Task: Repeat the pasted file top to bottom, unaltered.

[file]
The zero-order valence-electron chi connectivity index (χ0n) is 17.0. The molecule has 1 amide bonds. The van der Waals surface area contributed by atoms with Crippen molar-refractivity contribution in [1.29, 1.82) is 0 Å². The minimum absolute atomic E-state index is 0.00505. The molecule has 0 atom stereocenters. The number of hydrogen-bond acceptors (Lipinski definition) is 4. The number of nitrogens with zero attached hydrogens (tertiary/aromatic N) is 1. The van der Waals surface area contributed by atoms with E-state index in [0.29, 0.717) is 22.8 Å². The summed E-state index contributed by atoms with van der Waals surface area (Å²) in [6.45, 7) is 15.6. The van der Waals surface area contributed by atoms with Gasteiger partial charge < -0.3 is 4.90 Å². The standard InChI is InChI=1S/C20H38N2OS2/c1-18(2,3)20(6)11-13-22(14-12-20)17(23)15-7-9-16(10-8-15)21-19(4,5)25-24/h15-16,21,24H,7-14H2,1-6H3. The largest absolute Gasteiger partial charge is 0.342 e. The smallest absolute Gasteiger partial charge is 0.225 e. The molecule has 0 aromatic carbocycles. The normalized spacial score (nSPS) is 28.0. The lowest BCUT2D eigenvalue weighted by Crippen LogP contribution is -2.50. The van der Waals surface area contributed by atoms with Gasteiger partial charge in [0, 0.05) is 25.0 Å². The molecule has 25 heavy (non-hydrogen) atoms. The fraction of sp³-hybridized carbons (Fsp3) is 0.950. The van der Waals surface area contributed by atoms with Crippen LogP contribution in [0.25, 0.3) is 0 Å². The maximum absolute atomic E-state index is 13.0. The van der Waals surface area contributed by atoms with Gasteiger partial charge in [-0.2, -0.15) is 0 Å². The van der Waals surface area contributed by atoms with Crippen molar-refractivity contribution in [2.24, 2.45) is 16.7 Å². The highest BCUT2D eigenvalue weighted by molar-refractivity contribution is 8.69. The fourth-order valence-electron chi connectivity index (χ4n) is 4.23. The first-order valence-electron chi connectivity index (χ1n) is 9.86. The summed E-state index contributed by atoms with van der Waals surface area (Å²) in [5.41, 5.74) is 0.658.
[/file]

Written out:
The zero-order valence-electron chi connectivity index (χ0n) is 17.0. The molecule has 1 amide bonds. The van der Waals surface area contributed by atoms with Crippen molar-refractivity contribution in [1.29, 1.82) is 0 Å². The minimum absolute atomic E-state index is 0.00505. The molecule has 0 atom stereocenters. The number of hydrogen-bond acceptors (Lipinski definition) is 4. The number of nitrogens with zero attached hydrogens (tertiary/aromatic N) is 1. The van der Waals surface area contributed by atoms with E-state index in [0.29, 0.717) is 22.8 Å². The summed E-state index contributed by atoms with van der Waals surface area (Å²) in [6.45, 7) is 15.6. The van der Waals surface area contributed by atoms with Gasteiger partial charge < -0.3 is 4.90 Å². The standard InChI is InChI=1S/C20H38N2OS2/c1-18(2,3)20(6)11-13-22(14-12-20)17(23)15-7-9-16(10-8-15)21-19(4,5)25-24/h15-16,21,24H,7-14H2,1-6H3. The largest absolute Gasteiger partial charge is 0.342 e. The smallest absolute Gasteiger partial charge is 0.225 e. The molecule has 0 aromatic carbocycles. The normalized spacial score (nSPS) is 28.0. The lowest BCUT2D eigenvalue weighted by Crippen LogP contribution is -2.50. The van der Waals surface area contributed by atoms with Gasteiger partial charge in [0, 0.05) is 25.0 Å². The molecule has 25 heavy (non-hydrogen) atoms. The fraction of sp³-hybridized carbons (Fsp3) is 0.950. The van der Waals surface area contributed by atoms with Crippen LogP contribution in [0.25, 0.3) is 0 Å². The maximum absolute atomic E-state index is 13.0. The van der Waals surface area contributed by atoms with Gasteiger partial charge in [-0.2, -0.15) is 0 Å². The van der Waals surface area contributed by atoms with Crippen molar-refractivity contribution in [2.24, 2.45) is 16.7 Å². The highest BCUT2D eigenvalue weighted by molar-refractivity contribution is 8.69. The fourth-order valence-electron chi connectivity index (χ4n) is 4.23. The first-order valence-electron chi connectivity index (χ1n) is 9.86. The summed E-state index contributed by atoms with van der Waals surface area (Å²) in [5.41, 5.74) is 0.658.